Our Pledge To You

News

Family refuses to take in Elizabeth Smart’s kidnapper, niece says

This April 8, 2016, file photo, provided by Utah State Prison shows Wanda Barzee. Barzee, the woman convicted of helping a former street preacher kidnap Elizabeth Smart as a teenager from her Salt Lake City bedroom in 2002 and held her captive, has been released from prison. | Utah State Prison via AP, File

This April 8, 2016, file photo, provided by Utah State Prison shows Wanda Barzee. Barzee, the woman convicted of helping a former street preacher kidnap Elizabeth Smart as a teenager from her Salt Lake City bedroom in 2002 and held her captive, has been released from prison. | Utah State Prison via AP, File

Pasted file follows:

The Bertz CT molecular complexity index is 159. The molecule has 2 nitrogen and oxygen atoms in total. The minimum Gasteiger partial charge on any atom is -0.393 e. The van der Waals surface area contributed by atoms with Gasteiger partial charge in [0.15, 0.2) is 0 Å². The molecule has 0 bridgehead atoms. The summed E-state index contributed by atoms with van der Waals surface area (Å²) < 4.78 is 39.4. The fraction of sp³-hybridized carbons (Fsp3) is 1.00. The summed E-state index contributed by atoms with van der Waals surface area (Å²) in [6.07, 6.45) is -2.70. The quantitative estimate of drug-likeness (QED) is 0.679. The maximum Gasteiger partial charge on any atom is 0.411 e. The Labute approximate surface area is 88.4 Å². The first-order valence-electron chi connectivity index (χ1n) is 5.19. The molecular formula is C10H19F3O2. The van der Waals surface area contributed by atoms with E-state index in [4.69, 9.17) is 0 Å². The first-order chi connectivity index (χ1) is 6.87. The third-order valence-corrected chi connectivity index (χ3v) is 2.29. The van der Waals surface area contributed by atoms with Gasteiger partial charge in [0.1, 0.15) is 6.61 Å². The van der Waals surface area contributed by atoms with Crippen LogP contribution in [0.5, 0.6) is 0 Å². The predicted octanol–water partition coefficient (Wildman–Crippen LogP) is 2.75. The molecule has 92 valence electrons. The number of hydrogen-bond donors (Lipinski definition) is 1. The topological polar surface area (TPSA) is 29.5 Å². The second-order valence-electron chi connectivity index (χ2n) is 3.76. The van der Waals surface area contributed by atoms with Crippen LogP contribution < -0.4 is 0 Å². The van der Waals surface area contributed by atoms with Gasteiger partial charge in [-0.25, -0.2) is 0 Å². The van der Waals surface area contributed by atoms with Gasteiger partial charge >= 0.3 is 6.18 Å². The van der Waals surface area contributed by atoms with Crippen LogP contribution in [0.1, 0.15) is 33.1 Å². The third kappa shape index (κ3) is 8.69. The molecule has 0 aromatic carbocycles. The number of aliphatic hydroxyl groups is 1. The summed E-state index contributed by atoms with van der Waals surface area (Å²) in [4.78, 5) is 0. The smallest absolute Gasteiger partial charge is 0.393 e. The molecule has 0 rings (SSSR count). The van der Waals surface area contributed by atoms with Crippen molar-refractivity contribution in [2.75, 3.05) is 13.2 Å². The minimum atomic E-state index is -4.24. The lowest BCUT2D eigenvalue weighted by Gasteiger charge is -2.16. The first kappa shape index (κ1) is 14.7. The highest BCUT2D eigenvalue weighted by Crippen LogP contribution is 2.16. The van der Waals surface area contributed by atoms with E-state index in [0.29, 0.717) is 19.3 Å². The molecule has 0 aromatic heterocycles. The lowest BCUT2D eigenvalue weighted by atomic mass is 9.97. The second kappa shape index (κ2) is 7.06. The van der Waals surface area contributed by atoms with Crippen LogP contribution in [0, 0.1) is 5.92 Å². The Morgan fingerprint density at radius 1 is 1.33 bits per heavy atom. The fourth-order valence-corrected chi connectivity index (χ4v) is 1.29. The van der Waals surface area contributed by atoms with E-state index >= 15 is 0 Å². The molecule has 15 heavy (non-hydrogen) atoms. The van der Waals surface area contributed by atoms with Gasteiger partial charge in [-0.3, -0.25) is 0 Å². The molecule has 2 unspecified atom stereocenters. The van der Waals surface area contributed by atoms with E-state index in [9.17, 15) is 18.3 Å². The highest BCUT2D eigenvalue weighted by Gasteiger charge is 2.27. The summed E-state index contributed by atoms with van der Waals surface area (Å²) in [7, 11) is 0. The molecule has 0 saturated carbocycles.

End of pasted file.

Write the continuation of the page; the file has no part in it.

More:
SALT LAKE CITY — Once an accomplished organ player in Salt Lake City, Wanda Barzee became a disturbing figure for members of her own family after she helped in the 2002 kidnapping of then-teenager Elizabeth Smart.

Days before the 72-year-old woman is released from prison, an expert says looming fears about whether she remains a threat and calls to keep her off the streets bring up deep-rooted questions about mental-health treatment in the nation’s prisons.

Details of the crime still horrify Barzee’s niece, Tina Mace. She says no family members she knows of would take in Barzee after her release.

Deputy Chief U.S. Probation Officer for Utah Eric Anderson says Barzee has secured a place to live. He declined to provide details.

RELATED: Elizabeth Smart kidnapper to be released from prison